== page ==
We can confirm that the bird we have been watching since Good Friday is KL ! Today she was joined by her mate, the un-ringed male. They have been mating throughout the day and are holding territory over their nest.
So….we are up and running, ‘phew ! Just an additional note, we are currently recruiting for two new members of staff to join the team, if you are interested you can apply at www.forestry.gov.uk/vacancies or via direct.gov.uk .
Finally, a special thanks must go to Becky and Barbara, along with the team of volunteers for holding the fort until we fill the vacant posts !
V0 left Europe and crossed the Gulf of Cadiz, entering the African continent just West of Casablanca in Morocco. He then travelled SW, migrating through Western Sahara, Mauritania and eventually into Senegal. His latest position is in an estuarine area inland from the coast.
We have just got the latest set of maps from V0’s tracker and he’s off !
He left the nest site and headed S/SW passing over Morecambe Bay, Cheshire, West of Birmingham, over Bristol, Bath and then crossed the Channel at Weymouth, entering France via Northern Brittany.
He then embarked on an epic 12 hour crossing of the Bay of Biscay, landing in Northern Spain, just West of Santander….here he rested for a day.
The course he took then was over the Northern Spanish mountains, at one point flying at over 2000m, then into Portugal through the Guarda region before meeting the coast at Comporta then heading South to the Algarve region and his last information was from near Villa Nova de Milfontes.
One of our staff team, Christina Turtle was recently married to her long term partner Mark Cardwell in a very personal and moving ceremony in the South Lakes. Christina has been with the LDOP since 2007, and returned in many guises after breaks to work abroad, complete her MSc, and go travelling around Europe. Whatever her role has been, she has always shown an infectious passion for ospreys and wildlife, and inspired, quite literally, tens of thousands of visitors to support our work. All the staff and volunteers at the project wish Christina and Mark the very best wishes for their future life together.
Sorry for the lack of updates over the last few days, but we have some worrying news from the nest. Over the weekend, initially one chick, then another became ill. We have taken advice from a vet, and it is suspected that two of the chicks are suffering from some kind of infection. We are very concerned, and will keep monitoring the chicks health and let you know how things progress.
A hatch! We saw our first osprey chick of the season hatch between 7 &7.30 this evening. Both KL and the male had been changing their behaviour today and we thought at one point we may have seen some pipping in one of the eggs…..we then convinced ourselves not….but we were actually right, and here is the evidence. Welcome to the world little osprey !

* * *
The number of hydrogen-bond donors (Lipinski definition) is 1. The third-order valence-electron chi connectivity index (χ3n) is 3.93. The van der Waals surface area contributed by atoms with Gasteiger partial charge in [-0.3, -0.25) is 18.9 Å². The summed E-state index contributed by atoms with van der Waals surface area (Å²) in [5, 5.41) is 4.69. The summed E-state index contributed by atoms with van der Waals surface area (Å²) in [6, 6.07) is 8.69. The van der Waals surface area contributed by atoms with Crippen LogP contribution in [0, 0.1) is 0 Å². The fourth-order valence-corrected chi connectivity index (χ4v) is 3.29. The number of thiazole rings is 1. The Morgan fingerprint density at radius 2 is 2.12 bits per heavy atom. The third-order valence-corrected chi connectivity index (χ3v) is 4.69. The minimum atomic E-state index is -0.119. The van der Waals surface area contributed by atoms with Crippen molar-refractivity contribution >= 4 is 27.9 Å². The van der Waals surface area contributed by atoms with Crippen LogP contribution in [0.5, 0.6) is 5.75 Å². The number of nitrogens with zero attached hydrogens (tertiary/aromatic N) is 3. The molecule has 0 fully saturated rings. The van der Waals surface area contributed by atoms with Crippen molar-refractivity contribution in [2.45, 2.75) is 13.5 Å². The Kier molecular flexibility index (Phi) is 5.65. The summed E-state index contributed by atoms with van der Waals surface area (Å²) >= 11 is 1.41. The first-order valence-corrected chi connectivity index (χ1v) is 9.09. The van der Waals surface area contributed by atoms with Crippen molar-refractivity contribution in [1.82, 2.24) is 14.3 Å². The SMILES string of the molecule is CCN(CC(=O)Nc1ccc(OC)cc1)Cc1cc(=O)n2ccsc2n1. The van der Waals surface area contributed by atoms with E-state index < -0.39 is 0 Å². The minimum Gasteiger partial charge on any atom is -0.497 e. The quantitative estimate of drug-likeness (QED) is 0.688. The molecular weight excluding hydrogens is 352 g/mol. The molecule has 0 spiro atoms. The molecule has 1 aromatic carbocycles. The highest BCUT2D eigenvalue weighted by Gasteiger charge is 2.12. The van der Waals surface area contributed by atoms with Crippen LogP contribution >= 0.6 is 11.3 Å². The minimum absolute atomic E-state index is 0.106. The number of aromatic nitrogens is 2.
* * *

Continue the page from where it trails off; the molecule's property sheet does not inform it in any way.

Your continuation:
Today we removed the infrastructure from nest 1 in Wythop forest. Ospreys bred here in 2001, they were an unringed male and a Scottish female, and were the first pair of ospreys to breed successfully in the Lakes for 150 years. They heralded the start of the re colonisation of England by ospreys after being persecuted to extinction in the 1800’s. After the birds stopped using the site in 2009, moving to another location, the site has been unoccupied, and we have now removed the cables, sensors and cameras due to enable essential forest management work. Our hope is that after the work, this site will again become desirable to ospreys, and we once again see birds using this iconic site in Wythop forest.
After a couple of weeks of courting, displaying and mating, the time is nigh for KL to lay her clutch. Today she has spent lots of time at the nest, rearranging, digging and taking much of the material the male brings in. The nest is superb, the cup seems ready, so soon… very soon, we should welcome our first egg.
After keeping us waiting for nearly two whole days, three of our volunteers, Terry, Mary and Glenys were able to confirm what we thought when we finally were able to read KL’s leg ring. KL was ringed on 19/06/09 in Inverness-shire, she then migrated to the Sine-Saloum Delta in Senegal, where she was photographed twice by colleagues from the Rutland Osprey Project. Last year she nested at Bassenthwaite Lake, and raised two healthy chicks, one (White 15) perished in the Western Sahara, but the other (White 14) is on the Equitorial Guinean Island of Bioko. Hopefully this year she and her mate will have another successful season
Number 14 is off ! He was over Derwentwater at 10am on Tuesday, and then continued South at a pace, and reached the Severn Valley by mid afternoon. He crossed the Channel at the Isle of Purbrek and probably roosted in Northern France that night. A truly epic initial journey for this young bird. Yesterday he was West of Nates in Brittany at 15.00, and his signal last sent a reading as he was heading for the Northern end of the Bay of Biscay.